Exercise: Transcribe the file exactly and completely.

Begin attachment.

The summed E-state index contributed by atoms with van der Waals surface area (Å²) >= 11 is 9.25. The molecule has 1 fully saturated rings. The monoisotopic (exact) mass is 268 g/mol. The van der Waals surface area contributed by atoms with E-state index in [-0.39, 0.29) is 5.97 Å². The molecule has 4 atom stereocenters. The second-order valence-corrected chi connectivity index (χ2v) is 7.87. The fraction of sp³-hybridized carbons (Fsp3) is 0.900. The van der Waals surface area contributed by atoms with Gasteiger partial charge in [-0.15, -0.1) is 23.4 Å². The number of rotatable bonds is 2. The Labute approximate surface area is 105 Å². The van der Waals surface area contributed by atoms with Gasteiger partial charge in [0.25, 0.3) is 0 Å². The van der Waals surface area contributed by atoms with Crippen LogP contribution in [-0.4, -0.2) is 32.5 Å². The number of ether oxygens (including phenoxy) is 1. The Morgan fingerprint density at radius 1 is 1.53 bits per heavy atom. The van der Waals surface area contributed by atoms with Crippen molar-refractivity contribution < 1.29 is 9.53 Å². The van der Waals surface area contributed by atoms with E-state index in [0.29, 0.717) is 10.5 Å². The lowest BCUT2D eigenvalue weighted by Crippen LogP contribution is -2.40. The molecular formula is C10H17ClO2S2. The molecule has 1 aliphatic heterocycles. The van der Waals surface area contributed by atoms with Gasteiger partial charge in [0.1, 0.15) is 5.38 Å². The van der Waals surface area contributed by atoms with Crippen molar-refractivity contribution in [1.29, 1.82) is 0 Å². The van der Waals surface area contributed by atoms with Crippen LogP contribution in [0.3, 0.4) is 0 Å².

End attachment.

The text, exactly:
The summed E-state index contributed by atoms with van der Waals surface area (Å²) >= 11 is 9.25. The molecule has 1 fully saturated rings. The monoisotopic (exact) mass is 268 g/mol. The van der Waals surface area contributed by atoms with E-state index in [-0.39, 0.29) is 5.97 Å². The molecule has 4 atom stereocenters. The second-order valence-corrected chi connectivity index (χ2v) is 7.87. The fraction of sp³-hybridized carbons (Fsp3) is 0.900. The van der Waals surface area contributed by atoms with Gasteiger partial charge in [-0.15, -0.1) is 23.4 Å². The number of rotatable bonds is 2. The Labute approximate surface area is 105 Å². The van der Waals surface area contributed by atoms with Gasteiger partial charge in [0.25, 0.3) is 0 Å². The van der Waals surface area contributed by atoms with Crippen LogP contribution in [-0.4, -0.2) is 32.5 Å². The number of ether oxygens (including phenoxy) is 1. The Morgan fingerprint density at radius 1 is 1.53 bits per heavy atom. The van der Waals surface area contributed by atoms with Crippen molar-refractivity contribution < 1.29 is 9.53 Å². The van der Waals surface area contributed by atoms with E-state index in [0.29, 0.717) is 10.5 Å². The lowest BCUT2D eigenvalue weighted by Crippen LogP contribution is -2.40. The molecular formula is C10H17ClO2S2. The molecule has 1 aliphatic heterocycles. The van der Waals surface area contributed by atoms with Gasteiger partial charge in [0.1, 0.15) is 5.38 Å². The van der Waals surface area contributed by atoms with Crippen molar-refractivity contribution in [1.29, 1.82) is 0 Å². The van der Waals surface area contributed by atoms with Crippen LogP contribution in [0.3, 0.4) is 0 Å².